Well in an direct way, Bob's answer to the question if God exists as an independend and objective entity outside of the mind, is: "never mind".
A truthfull answer, which means he is not giving an answer to such a question, since the only answer he can give would conflict with the position he holds in the debate.
Not that he could, or should have given any other answer or that I would have expected him to give a truthfull answer, cause the reason for faith and belief is the lack of evidence, and it is not to be argued that there exists faith and belief in the existence of that omnipotent super being, but this stands fully apart from the fact if and wether such a deity at all exist.
On the contrary, all forms of faith and belief in God would not have been there, in the case that the existence of such an omnipotent deity as existing outside and independend of the mind would have been proven beyond all reasonable doubt.

Likewise, nobody has faith and belief in the existence of gravity, cause gravity exists independend of faith and belief in it. And nobody would, in an attempt to save oneself from drowning, conjecture against the laws of gravity. Instead, one could better learn to swim!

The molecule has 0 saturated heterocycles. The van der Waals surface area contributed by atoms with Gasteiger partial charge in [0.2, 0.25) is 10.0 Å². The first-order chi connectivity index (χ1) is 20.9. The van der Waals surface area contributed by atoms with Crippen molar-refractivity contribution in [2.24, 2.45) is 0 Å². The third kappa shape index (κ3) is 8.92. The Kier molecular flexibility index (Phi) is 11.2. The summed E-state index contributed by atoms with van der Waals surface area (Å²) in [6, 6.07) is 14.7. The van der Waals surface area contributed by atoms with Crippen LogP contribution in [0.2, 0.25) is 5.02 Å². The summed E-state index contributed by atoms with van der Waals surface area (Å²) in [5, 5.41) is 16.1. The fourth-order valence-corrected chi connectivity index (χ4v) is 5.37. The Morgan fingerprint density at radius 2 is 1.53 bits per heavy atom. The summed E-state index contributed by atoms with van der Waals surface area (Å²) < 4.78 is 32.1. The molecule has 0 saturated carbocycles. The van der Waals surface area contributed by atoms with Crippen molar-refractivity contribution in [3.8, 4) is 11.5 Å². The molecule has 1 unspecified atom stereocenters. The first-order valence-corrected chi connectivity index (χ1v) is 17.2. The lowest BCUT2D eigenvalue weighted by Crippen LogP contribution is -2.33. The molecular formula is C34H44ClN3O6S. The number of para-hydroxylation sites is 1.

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heusdens

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And the other thing is, how do we know - at all - that anything (anything at all) exists apart from independend from and outside of the mind?

I know about the world, solely because sensory data is reflected in my brain, forming a picture of the world around me. Apart from my own awarenesses, how do I know in fact that there is an objective world, which exists independend, apart from and outside of my mind?